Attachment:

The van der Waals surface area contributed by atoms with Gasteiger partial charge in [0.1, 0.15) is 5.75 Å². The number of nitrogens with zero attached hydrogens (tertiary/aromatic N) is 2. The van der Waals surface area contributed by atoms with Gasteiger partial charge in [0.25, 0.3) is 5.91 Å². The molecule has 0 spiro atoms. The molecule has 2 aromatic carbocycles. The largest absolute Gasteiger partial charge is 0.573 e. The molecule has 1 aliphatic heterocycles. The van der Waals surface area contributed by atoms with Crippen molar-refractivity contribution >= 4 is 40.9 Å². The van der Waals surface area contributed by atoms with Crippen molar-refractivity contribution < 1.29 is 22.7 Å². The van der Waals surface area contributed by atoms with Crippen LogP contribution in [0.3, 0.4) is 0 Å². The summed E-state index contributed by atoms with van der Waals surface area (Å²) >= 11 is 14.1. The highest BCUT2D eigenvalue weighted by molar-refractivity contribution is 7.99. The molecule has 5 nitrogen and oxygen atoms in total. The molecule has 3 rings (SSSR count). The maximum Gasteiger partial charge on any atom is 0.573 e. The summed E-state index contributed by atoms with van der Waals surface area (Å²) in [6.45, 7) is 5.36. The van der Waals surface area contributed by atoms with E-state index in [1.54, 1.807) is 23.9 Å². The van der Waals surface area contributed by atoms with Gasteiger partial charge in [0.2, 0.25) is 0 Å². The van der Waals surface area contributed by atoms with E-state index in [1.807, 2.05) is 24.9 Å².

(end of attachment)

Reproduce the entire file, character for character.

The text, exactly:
The van der Waals surface area contributed by atoms with Gasteiger partial charge in [0.1, 0.15) is 5.75 Å². The number of nitrogens with zero attached hydrogens (tertiary/aromatic N) is 2. The van der Waals surface area contributed by atoms with Gasteiger partial charge in [0.25, 0.3) is 5.91 Å². The molecule has 0 spiro atoms. The molecule has 2 aromatic carbocycles. The largest absolute Gasteiger partial charge is 0.573 e. The molecule has 1 aliphatic heterocycles. The van der Waals surface area contributed by atoms with Crippen molar-refractivity contribution >= 4 is 40.9 Å². The van der Waals surface area contributed by atoms with Crippen molar-refractivity contribution < 1.29 is 22.7 Å². The van der Waals surface area contributed by atoms with Crippen LogP contribution in [0.3, 0.4) is 0 Å². The summed E-state index contributed by atoms with van der Waals surface area (Å²) >= 11 is 14.1. The highest BCUT2D eigenvalue weighted by molar-refractivity contribution is 7.99. The molecule has 5 nitrogen and oxygen atoms in total. The molecule has 3 rings (SSSR count). The maximum Gasteiger partial charge on any atom is 0.573 e. The summed E-state index contributed by atoms with van der Waals surface area (Å²) in [6.45, 7) is 5.36. The van der Waals surface area contributed by atoms with E-state index in [1.54, 1.807) is 23.9 Å². The van der Waals surface area contributed by atoms with Gasteiger partial charge in [0.2, 0.25) is 0 Å². The van der Waals surface area contributed by atoms with E-state index in [1.807, 2.05) is 24.9 Å².